Joan Gaustad’s Paintings on Display at Mary Baldwin’s Hunt Gallery

January 28, 2002

The exhibition, The Cradle Still Rocks, a 15-year survey of paintings by Richmond artist Joan Gaustad, will be on view at Mary Baldwin University’s Hunt Gallery, February 4 – 28, 2002. The exhibition will open with a public reception for the artist on Monday, February 4, from 4:30 to 6:30 p.m. in the gallery.

The work focuses on images of babies and children, and spontaneous configurations of children’s and adult’s hands – the source often being early family photographs of the artist, as well as photographs of the artist’s three nieces. The title of the exhibition alludes to the first line of Russian-American novelist Vladimir Nabokov’s autobiography, Speak, Memory: “The cradle rocks about an abyss and common sense tells us that life is but a brief crack of light between two eternities of darkness.”

In the context of the tragedies of September 11, Gaustad states that her title, The Cradle Still Rocks, suggests that “now, more than ever, there is the awareness of the extraordinary vulnerability of life and the intensity of that light, even if we are not convinced, and I am not, of the ‘two eternities of darkness.’”

Supporting the artist’s poignant subject matter is a vital attribute of the paintings: a formal inventiveness that is driven by intuition, and often characterized by an obsessive, skillful, and evocative decorativeness. Gaustad’s artistic language is achieved through the use of different types of paint and supports, and her uncanny ability to establish a unified image within her employment of various painting techniques. Within the paintings there is an impressive range of surfaces: painted solid and broken lines; and, perhaps most engaging, a meticulous use of pattern, which resembles the small overlapping metal loops of mail.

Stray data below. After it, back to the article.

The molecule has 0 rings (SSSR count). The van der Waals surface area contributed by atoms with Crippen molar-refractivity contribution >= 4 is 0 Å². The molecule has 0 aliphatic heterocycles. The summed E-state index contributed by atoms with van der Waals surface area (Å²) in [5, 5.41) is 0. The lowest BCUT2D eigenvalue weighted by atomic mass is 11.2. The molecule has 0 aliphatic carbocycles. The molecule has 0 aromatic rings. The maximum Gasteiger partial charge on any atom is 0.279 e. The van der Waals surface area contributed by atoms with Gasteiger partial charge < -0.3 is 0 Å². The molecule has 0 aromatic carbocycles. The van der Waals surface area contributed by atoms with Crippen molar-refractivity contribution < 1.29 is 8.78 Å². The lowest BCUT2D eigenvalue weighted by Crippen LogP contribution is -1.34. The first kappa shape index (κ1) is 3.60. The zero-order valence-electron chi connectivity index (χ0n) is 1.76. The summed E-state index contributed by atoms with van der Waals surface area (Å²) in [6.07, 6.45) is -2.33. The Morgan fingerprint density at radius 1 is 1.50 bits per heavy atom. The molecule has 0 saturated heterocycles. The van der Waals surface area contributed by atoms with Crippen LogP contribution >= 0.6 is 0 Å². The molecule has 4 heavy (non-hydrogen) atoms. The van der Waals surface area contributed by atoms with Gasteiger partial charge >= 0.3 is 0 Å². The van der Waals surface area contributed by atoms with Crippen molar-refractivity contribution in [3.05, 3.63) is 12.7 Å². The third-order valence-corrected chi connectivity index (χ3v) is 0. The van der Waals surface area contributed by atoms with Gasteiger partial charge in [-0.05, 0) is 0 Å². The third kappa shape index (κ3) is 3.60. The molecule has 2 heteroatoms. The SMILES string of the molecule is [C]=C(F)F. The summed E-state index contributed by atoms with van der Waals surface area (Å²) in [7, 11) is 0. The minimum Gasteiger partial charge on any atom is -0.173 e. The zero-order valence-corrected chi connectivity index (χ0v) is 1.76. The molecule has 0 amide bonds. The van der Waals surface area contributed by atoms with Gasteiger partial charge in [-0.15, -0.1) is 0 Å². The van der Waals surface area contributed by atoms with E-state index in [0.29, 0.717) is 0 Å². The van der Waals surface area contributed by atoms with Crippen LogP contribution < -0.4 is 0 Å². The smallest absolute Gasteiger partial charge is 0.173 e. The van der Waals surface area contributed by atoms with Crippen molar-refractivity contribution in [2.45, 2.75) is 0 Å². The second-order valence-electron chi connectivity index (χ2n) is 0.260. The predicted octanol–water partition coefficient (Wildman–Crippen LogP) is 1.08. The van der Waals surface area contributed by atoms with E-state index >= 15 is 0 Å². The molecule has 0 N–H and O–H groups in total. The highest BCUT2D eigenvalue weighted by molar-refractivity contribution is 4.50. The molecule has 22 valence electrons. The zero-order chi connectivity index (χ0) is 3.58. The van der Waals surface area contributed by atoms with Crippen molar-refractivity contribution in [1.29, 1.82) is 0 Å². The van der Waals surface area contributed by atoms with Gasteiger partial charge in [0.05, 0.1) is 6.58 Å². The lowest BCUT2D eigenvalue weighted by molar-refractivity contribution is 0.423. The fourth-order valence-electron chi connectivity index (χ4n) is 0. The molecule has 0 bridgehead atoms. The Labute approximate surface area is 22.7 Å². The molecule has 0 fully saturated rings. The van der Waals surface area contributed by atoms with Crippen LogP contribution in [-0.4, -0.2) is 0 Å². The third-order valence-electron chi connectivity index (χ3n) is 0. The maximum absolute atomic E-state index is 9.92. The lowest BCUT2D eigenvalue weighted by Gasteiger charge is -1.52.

Gaustad earned a B.F.A. from The School of the Arts at Virginia Commonwealth University in 1974. Since then she has shown in numerous solo and group exhibitions at venues such as 1708 Gallery, Richmond; Second Street Gallery, Charlottesville; Birke Art Gallery at Marshall University, Huntington, West Virginia; Lavori Su Carta, Bloom, Mezzago, Milan; Playhouse Gallery, Essex, England; and The Virginia Museum of Fine Arts, Richmond.

Hunt Gallery is dedicated to the exhibition of contemporary work in all media by regionally and nationally recognized artists. The gallery is open to the public Monday through Friday from 9 a.m. to 5 p.m. during the College’s academic year.